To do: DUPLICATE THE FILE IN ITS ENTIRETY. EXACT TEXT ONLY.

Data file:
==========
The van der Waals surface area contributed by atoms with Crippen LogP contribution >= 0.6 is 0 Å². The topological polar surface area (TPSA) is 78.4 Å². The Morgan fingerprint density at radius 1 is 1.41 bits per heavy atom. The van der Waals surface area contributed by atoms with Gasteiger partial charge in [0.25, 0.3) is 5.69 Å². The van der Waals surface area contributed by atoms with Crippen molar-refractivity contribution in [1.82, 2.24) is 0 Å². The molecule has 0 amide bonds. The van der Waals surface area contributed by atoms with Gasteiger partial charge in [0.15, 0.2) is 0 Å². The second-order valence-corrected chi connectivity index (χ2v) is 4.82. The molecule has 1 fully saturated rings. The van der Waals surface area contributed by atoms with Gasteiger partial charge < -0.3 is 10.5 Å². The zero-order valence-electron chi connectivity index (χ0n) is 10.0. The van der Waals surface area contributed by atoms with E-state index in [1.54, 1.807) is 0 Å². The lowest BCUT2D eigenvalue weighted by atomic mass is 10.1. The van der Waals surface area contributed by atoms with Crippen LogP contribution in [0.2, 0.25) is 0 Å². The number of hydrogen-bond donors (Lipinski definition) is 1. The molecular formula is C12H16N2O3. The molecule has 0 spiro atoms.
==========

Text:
The van der Waals surface area contributed by atoms with Crippen LogP contribution >= 0.6 is 0 Å². The topological polar surface area (TPSA) is 78.4 Å². The Morgan fingerprint density at radius 1 is 1.41 bits per heavy atom. The van der Waals surface area contributed by atoms with Gasteiger partial charge in [0.25, 0.3) is 5.69 Å². The van der Waals surface area contributed by atoms with Crippen molar-refractivity contribution in [1.82, 2.24) is 0 Å². The molecule has 0 amide bonds. The van der Waals surface area contributed by atoms with Gasteiger partial charge in [0.15, 0.2) is 0 Å². The second-order valence-corrected chi connectivity index (χ2v) is 4.82. The molecule has 1 fully saturated rings. The van der Waals surface area contributed by atoms with Gasteiger partial charge < -0.3 is 10.5 Å². The zero-order valence-electron chi connectivity index (χ0n) is 10.0. The van der Waals surface area contributed by atoms with E-state index in [1.54, 1.807) is 0 Å². The lowest BCUT2D eigenvalue weighted by atomic mass is 10.1. The van der Waals surface area contributed by atoms with Crippen LogP contribution in [0.2, 0.25) is 0 Å². The number of hydrogen-bond donors (Lipinski definition) is 1. The molecular formula is C12H16N2O3. The molecule has 0 spiro atoms.